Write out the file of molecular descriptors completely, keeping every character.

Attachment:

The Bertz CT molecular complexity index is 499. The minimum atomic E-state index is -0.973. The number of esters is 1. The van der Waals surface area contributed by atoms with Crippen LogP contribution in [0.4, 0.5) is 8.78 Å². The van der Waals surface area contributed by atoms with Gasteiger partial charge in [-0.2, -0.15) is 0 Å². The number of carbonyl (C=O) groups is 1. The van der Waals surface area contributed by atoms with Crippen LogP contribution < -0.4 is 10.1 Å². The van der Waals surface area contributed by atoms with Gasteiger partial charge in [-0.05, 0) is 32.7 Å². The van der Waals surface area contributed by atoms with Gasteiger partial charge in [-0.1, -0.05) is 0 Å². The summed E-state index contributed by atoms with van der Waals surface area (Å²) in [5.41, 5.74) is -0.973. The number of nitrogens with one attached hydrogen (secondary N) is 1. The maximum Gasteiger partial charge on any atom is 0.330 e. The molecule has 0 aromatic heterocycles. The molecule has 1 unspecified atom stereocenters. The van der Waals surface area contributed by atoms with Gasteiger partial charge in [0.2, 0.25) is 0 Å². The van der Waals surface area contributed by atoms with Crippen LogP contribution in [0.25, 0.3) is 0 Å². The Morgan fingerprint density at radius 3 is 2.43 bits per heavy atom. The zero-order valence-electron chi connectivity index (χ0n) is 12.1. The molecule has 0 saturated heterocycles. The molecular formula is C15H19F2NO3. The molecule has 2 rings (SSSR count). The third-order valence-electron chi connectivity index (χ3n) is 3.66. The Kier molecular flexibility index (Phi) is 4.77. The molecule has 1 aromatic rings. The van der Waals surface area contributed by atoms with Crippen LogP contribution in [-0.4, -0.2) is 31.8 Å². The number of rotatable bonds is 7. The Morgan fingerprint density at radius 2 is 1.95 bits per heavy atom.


The Bertz CT molecular complexity index is 499. The minimum atomic E-state index is -0.973. The number of esters is 1. The van der Waals surface area contributed by atoms with Crippen LogP contribution in [0.4, 0.5) is 8.78 Å². The van der Waals surface area contributed by atoms with Gasteiger partial charge in [-0.2, -0.15) is 0 Å². The number of carbonyl (C=O) groups is 1. The van der Waals surface area contributed by atoms with Crippen LogP contribution < -0.4 is 10.1 Å². The van der Waals surface area contributed by atoms with Gasteiger partial charge in [-0.05, 0) is 32.7 Å². The van der Waals surface area contributed by atoms with Gasteiger partial charge in [-0.1, -0.05) is 0 Å². The summed E-state index contributed by atoms with van der Waals surface area (Å²) in [5.41, 5.74) is -0.973. The number of nitrogens with one attached hydrogen (secondary N) is 1. The maximum Gasteiger partial charge on any atom is 0.330 e. The molecule has 0 aromatic heterocycles. The molecule has 1 unspecified atom stereocenters. The van der Waals surface area contributed by atoms with Gasteiger partial charge in [0.2, 0.25) is 0 Å². The van der Waals surface area contributed by atoms with Crippen LogP contribution in [0.25, 0.3) is 0 Å². The Morgan fingerprint density at radius 3 is 2.43 bits per heavy atom. The zero-order valence-electron chi connectivity index (χ0n) is 12.1. The molecule has 0 saturated heterocycles. The molecular formula is C15H19F2NO3. The molecule has 2 rings (SSSR count). The third-order valence-electron chi connectivity index (χ3n) is 3.66. The Kier molecular flexibility index (Phi) is 4.77. The molecule has 1 aromatic rings. The van der Waals surface area contributed by atoms with Crippen LogP contribution in [-0.4, -0.2) is 31.8 Å². The number of rotatable bonds is 7. The Morgan fingerprint density at radius 2 is 1.95 bits per heavy atom.